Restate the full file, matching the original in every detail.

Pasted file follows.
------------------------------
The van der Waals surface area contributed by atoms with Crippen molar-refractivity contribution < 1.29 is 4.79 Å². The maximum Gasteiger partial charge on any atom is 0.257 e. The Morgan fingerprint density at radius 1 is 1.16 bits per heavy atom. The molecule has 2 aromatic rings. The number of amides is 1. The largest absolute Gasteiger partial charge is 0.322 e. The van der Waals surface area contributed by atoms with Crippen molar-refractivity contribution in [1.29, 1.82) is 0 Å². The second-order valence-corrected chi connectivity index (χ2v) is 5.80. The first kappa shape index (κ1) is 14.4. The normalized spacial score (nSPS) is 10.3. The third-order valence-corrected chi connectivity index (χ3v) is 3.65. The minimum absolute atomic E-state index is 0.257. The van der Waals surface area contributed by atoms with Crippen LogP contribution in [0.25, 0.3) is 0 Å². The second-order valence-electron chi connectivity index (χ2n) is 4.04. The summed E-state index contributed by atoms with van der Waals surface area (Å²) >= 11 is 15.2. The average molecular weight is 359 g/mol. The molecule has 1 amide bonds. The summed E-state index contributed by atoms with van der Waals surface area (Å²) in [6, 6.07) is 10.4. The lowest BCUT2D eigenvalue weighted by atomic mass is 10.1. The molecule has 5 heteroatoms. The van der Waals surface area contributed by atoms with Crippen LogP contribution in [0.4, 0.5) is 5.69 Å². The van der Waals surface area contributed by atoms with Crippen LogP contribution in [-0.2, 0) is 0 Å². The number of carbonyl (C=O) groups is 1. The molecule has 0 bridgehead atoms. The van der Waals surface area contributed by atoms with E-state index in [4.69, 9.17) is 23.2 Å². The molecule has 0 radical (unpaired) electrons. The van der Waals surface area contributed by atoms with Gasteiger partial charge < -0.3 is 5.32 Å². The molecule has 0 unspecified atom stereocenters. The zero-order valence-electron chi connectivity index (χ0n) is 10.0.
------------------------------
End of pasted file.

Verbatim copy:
The van der Waals surface area contributed by atoms with Crippen molar-refractivity contribution < 1.29 is 4.79 Å². The maximum Gasteiger partial charge on any atom is 0.257 e. The Morgan fingerprint density at radius 1 is 1.16 bits per heavy atom. The molecule has 2 aromatic rings. The number of amides is 1. The largest absolute Gasteiger partial charge is 0.322 e. The van der Waals surface area contributed by atoms with Crippen molar-refractivity contribution in [1.29, 1.82) is 0 Å². The second-order valence-corrected chi connectivity index (χ2v) is 5.80. The first kappa shape index (κ1) is 14.4. The normalized spacial score (nSPS) is 10.3. The third-order valence-corrected chi connectivity index (χ3v) is 3.65. The minimum absolute atomic E-state index is 0.257. The van der Waals surface area contributed by atoms with Crippen LogP contribution in [0.25, 0.3) is 0 Å². The second-order valence-electron chi connectivity index (χ2n) is 4.04. The summed E-state index contributed by atoms with van der Waals surface area (Å²) >= 11 is 15.2. The average molecular weight is 359 g/mol. The molecule has 1 amide bonds. The summed E-state index contributed by atoms with van der Waals surface area (Å²) in [6, 6.07) is 10.4. The lowest BCUT2D eigenvalue weighted by atomic mass is 10.1. The molecule has 5 heteroatoms. The van der Waals surface area contributed by atoms with Crippen LogP contribution in [0.4, 0.5) is 5.69 Å². The van der Waals surface area contributed by atoms with Crippen LogP contribution in [-0.2, 0) is 0 Å². The number of carbonyl (C=O) groups is 1. The molecule has 0 bridgehead atoms. The van der Waals surface area contributed by atoms with E-state index in [4.69, 9.17) is 23.2 Å². The molecule has 0 radical (unpaired) electrons. The van der Waals surface area contributed by atoms with Gasteiger partial charge < -0.3 is 5.32 Å². The molecule has 0 unspecified atom stereocenters. The zero-order valence-electron chi connectivity index (χ0n) is 10.0.